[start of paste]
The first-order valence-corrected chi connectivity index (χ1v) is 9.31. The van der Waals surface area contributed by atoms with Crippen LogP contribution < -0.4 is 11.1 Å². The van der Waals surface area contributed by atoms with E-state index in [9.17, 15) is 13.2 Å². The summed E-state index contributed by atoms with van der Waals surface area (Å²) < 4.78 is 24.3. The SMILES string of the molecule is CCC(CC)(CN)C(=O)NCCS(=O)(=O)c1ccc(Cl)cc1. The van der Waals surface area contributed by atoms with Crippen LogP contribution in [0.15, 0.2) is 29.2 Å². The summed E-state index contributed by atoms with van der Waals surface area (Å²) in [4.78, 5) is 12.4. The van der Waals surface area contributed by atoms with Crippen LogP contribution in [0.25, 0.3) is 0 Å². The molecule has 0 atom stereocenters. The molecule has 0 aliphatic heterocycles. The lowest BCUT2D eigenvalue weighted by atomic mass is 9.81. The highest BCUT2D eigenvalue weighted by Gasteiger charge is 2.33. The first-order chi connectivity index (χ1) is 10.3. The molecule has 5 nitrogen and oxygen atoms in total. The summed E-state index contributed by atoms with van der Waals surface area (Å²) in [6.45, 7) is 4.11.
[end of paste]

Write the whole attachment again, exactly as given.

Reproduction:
The first-order valence-corrected chi connectivity index (χ1v) is 9.31. The van der Waals surface area contributed by atoms with Crippen LogP contribution < -0.4 is 11.1 Å². The van der Waals surface area contributed by atoms with E-state index in [9.17, 15) is 13.2 Å². The summed E-state index contributed by atoms with van der Waals surface area (Å²) < 4.78 is 24.3. The SMILES string of the molecule is CCC(CC)(CN)C(=O)NCCS(=O)(=O)c1ccc(Cl)cc1. The van der Waals surface area contributed by atoms with Crippen LogP contribution in [0.15, 0.2) is 29.2 Å². The summed E-state index contributed by atoms with van der Waals surface area (Å²) in [4.78, 5) is 12.4. The van der Waals surface area contributed by atoms with Crippen LogP contribution in [0.25, 0.3) is 0 Å². The molecule has 0 atom stereocenters. The molecule has 0 aliphatic heterocycles. The lowest BCUT2D eigenvalue weighted by atomic mass is 9.81. The highest BCUT2D eigenvalue weighted by Gasteiger charge is 2.33. The first-order chi connectivity index (χ1) is 10.3. The molecule has 5 nitrogen and oxygen atoms in total. The summed E-state index contributed by atoms with van der Waals surface area (Å²) in [6.45, 7) is 4.11.